SHENZHEN, China–The head of major Chinese telecommunications equipment maker Huawei Technologies Co. downplayed the effects from the Trump administration’s “blacklisting” of his company.
Ren Zhengfei, chief executive officer of the firm, made the comment regarding Washington’s restrictions on U.S. companies’ exports of their products to Huawei, which took effect on May 17.
“The influences will not be big, but we are not expecting a particularly good growth,” Ren told Japanese and other media representatives at the company’s head office in Shenzhen, southern China, on May 18.
As for Washington’s decision to impose trade restrictions, Ren said, “We are not violating any laws.”
The restrictions will make it impossible for Huawei to procure high-quality parts from the United States for its products such as smartphones. However, Ren did not refer to any concrete influences from the restrictions on his firm’s production.
Meanwhile, Ren said that moves to expel Huawei had existed from 15 years ago and, therefore, he had predicted that conflict with the United States would emerge.
“We had been quietly making preparations,” Ren said.
He emphasized that Huawei had strengthened its production of parts or procurement of parts from companies in countries other than the United States.
Ren asked Japanese companies for cooperation to maintain “supply chains” for Huawei’s products, saying, “Huawei and Japanese firms have extremely strong complementary relations.”
According to Ren, Huawei’s sales in the January-March period of this year increased 39 percent from the same period last year. However, the growth rate fell to 25 percent in April due to the intensified trade friction between the United States and China.
As the Trump administration’s restrictions on exports to Huawei started in May, Ren said, “The growth rate this year will not reach 20 percent,” staying about the same level as last year.
In April 2018, Washington also imposed similar restrictions against Chinese telecommunications equipment maker ZTE Corp. The company became unable to import U.S.-made semiconductor chips and plunged into a management crisis.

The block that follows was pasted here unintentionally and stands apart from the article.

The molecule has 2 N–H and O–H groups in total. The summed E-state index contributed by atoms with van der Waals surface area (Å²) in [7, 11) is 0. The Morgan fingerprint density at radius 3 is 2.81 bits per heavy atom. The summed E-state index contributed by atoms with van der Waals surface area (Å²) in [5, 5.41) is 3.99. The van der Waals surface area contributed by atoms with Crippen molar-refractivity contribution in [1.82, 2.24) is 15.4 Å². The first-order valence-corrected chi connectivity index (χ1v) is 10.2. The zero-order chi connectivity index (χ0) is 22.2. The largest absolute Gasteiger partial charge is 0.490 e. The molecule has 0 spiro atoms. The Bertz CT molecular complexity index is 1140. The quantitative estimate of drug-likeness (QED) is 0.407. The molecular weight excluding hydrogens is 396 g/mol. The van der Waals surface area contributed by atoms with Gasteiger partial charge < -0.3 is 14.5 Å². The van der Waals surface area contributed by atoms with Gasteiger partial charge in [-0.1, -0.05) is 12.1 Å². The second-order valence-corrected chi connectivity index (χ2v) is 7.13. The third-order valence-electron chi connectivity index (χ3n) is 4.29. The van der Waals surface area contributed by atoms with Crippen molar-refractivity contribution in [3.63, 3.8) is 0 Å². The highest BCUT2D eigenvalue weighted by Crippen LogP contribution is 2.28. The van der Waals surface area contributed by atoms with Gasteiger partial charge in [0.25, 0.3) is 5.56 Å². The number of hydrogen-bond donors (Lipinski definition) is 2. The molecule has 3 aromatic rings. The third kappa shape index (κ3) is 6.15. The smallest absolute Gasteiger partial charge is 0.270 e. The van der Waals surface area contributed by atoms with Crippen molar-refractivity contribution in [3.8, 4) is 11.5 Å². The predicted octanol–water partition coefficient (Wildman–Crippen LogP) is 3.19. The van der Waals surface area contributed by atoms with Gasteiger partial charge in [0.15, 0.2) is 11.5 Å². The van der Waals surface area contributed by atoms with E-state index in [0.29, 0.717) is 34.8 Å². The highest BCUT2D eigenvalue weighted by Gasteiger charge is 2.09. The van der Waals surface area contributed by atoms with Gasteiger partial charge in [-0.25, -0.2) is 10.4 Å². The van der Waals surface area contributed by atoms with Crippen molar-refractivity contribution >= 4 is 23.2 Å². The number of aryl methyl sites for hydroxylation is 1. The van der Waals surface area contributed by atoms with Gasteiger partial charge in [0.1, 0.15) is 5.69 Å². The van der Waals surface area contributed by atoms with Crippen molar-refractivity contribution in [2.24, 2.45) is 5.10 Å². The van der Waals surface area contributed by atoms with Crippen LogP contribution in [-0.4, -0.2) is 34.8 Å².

Eventually, ZTE paid a huge amount of fines, replaced board members and accepted a monitoring team from the United States.
As for Huawei, Ren said, “We will not take measures like those taken by ZTE.”
He added, “We have yet to decide on whether to file a lawsuit against the United States.”
Ren criticized the Trump administration for increasing pressure on China with tariffs.
“Today, (the United States) threatens a country. The next day, it threatens a different country. Who can take the risk of making investments?” Ren said.
Amid growing pressure from the United States, Huawei’s base stations were introduced by telecommunication carriers in South Korea for the next-generation 5G service. Huawei is also receiving orders for 5G products from Europe and newly emerging countries.
Huawei is importing smartphone parts and other products worth a total of about 700 billion yen ($6.4 billion) from Japanese companies annually.
Due to the U.S. administration’s restrictions on exports to Huawei, however, Japanese firms are now thinking about whether to maintain their ties with the Chinese company.
Still, Ren hopes to strengthen Huawei’s relations with Japanese companies, saying repeatedly, “Huawei is not in competition with Japanese firms.”